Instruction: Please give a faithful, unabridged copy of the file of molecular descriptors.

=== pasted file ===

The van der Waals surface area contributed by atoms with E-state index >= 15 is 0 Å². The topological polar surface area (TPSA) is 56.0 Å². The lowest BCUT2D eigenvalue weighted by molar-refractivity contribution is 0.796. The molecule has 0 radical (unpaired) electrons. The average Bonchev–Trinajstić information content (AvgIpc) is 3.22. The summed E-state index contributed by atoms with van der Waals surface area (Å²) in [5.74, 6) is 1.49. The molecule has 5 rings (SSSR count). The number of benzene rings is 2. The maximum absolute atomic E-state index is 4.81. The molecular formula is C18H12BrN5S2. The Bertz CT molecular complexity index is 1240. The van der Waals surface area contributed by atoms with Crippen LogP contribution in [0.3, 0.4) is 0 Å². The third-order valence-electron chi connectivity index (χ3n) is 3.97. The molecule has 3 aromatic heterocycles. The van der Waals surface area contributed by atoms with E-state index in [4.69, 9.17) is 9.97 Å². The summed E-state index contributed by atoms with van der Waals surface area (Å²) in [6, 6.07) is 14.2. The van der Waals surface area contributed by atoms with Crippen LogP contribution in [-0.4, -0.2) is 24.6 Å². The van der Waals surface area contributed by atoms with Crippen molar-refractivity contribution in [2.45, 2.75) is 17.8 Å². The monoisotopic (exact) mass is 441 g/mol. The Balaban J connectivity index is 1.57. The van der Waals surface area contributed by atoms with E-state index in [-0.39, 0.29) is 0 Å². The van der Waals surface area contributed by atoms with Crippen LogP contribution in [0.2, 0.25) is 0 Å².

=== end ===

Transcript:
The van der Waals surface area contributed by atoms with E-state index >= 15 is 0 Å². The topological polar surface area (TPSA) is 56.0 Å². The lowest BCUT2D eigenvalue weighted by molar-refractivity contribution is 0.796. The molecule has 0 radical (unpaired) electrons. The average Bonchev–Trinajstić information content (AvgIpc) is 3.22. The summed E-state index contributed by atoms with van der Waals surface area (Å²) in [5.74, 6) is 1.49. The molecule has 5 rings (SSSR count). The number of benzene rings is 2. The maximum absolute atomic E-state index is 4.81. The molecular formula is C18H12BrN5S2. The Bertz CT molecular complexity index is 1240. The van der Waals surface area contributed by atoms with Crippen LogP contribution in [0.3, 0.4) is 0 Å². The third-order valence-electron chi connectivity index (χ3n) is 3.97. The molecule has 3 aromatic heterocycles. The van der Waals surface area contributed by atoms with E-state index in [4.69, 9.17) is 9.97 Å². The summed E-state index contributed by atoms with van der Waals surface area (Å²) in [6, 6.07) is 14.2. The van der Waals surface area contributed by atoms with Crippen LogP contribution in [-0.4, -0.2) is 24.6 Å². The van der Waals surface area contributed by atoms with Crippen molar-refractivity contribution in [2.45, 2.75) is 17.8 Å². The monoisotopic (exact) mass is 441 g/mol. The Balaban J connectivity index is 1.57. The van der Waals surface area contributed by atoms with E-state index in [-0.39, 0.29) is 0 Å². The van der Waals surface area contributed by atoms with Crippen LogP contribution in [0.2, 0.25) is 0 Å².